Loading a document¶
Any script that uses FoLiA starts with the import:
import folia.main as folia
At the basis of any FoLiA processing lies the following class:
||This is the FoLiA Document and holds all its data in memory.|
To read a document from file, instantiate a document as follows:
doc = folia.Document(file="/path/to/document.xml")
Document instance holds the entire document in
memory. Note that for large FoLiA documents this may consume quite some memory!
If you happened to already have the document content in a string, you can load
doc = folia.Document(string="<FoLiA ...")
Once you have loaded a document, all data is available for you to read and manipulate as you see fit. We will first illustrate some simple use cases:
To save a document back to the file it was loaded from, we do:
Or we can specify a specific filename:
Any content that is in a different XML namespace than the FoLiA namespaces or other supported namespaces (XML, Xlink), will be ignored upon loading and lost when saving.
You may want to simply print all (plain) text contained in the document, which is as easy as:
Obtaining the text as a string is done by invoking the document’s
text = doc.text()
Or alternatively as follows:
text = str(doc)
For any subelement of the document, you can obtain its text in the same fashion
as well, by calling its
AbstractElement.text() method or by using
str(), the only difference is that the former allows for extensive fine
tuning using various extra parameters (See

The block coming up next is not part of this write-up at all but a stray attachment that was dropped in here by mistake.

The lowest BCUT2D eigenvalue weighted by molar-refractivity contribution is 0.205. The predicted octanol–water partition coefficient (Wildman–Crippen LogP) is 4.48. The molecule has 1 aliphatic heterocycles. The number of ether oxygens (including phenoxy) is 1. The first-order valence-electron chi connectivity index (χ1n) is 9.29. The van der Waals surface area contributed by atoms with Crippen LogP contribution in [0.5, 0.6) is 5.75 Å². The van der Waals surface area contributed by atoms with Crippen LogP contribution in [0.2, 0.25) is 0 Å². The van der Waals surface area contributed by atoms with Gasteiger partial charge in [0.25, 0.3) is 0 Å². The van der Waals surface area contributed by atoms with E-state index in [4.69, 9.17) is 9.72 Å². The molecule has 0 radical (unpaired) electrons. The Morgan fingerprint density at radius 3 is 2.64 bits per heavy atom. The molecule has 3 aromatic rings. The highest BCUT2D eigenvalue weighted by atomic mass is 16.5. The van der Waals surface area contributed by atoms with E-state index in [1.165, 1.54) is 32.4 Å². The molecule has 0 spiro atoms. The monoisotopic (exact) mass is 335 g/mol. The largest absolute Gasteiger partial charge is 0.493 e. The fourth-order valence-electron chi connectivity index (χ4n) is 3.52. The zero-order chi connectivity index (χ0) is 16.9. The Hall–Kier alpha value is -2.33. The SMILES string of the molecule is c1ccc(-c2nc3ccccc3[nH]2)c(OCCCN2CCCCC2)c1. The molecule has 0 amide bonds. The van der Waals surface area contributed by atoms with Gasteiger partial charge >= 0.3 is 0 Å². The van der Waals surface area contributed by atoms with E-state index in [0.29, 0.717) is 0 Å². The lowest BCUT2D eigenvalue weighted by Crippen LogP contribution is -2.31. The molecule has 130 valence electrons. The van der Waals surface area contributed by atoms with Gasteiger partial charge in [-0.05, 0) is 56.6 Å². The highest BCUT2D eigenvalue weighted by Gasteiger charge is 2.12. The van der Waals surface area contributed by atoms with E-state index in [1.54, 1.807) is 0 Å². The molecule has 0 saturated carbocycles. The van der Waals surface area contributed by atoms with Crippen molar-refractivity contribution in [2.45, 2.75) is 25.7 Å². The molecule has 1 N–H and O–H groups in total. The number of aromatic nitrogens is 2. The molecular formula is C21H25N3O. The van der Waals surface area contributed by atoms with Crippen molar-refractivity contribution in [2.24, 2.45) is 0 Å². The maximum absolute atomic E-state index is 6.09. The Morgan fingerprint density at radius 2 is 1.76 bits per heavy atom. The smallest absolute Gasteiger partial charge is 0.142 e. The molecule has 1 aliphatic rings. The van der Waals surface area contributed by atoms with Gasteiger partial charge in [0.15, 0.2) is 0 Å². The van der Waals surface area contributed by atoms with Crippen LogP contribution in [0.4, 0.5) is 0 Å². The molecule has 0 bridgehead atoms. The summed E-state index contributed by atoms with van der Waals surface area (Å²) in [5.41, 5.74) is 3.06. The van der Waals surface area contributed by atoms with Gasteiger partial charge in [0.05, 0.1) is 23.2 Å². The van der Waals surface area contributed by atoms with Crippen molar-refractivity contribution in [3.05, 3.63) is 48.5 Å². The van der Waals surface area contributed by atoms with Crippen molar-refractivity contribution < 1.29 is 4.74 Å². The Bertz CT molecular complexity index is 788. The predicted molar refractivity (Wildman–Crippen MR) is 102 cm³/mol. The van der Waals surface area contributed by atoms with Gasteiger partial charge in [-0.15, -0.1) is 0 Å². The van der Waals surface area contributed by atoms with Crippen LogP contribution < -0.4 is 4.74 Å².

A document instance has an index which you can use to grab any of its elements by ID. Querying using the index proceeds similar to using a python dictionary:
word = doc['example.p.3.s.5.w.1'] print(word)
IDs are unique in the entire document, and preferably even beyond.
All FoLiA elements are derived from
AbstractElement and offer an
identical interface. To quickly check whether you are dealing with a FoLiA
element you can therefore always do the following:
This abstract base element is never instantiated directly. The FoLiA paradigm derives several more abstract base classes which may implement some additional methods or overload some of the original ones:
||Abstract base class from which all FoLiA elements are derived.|
||Abstract element, all structure elements inherit from this class.|
||Abstract element, all span annotation elements are derived from this class|
||Annotation layers for Span Annotation are derived from this abstract base class|
||Abstract class for text markup elements, elements that appear with the
Obtaining list of elements¶
The aforementioned index is useful only if you know the ID of the element. This if often not the case, and you will want to iterate through the hierarchy of elements through different means.
If you want to iterate over all of the child elements of a certain element, regardless of what type they are, you can simply do so as follows:
for subelement in element: if isinstance(subelement, folia.Sentence): print("this is a sentence") else: print("this is something else")
If applied recursively this allows you to traverse the entire element tree, there are however specialised methods available that do this for you.
There is a generic method
AbstractElement.select() available on all
elements to select child elements of any desired class. This method is by
default applied recursively for most element types:
sentence = doc['example.p.3.s.5.w.1'] words = sentence.select(folia.Word) for word in words: print(word)
word = sentence.count(folia.Word)
select() method and similar high-level methods derived from it, are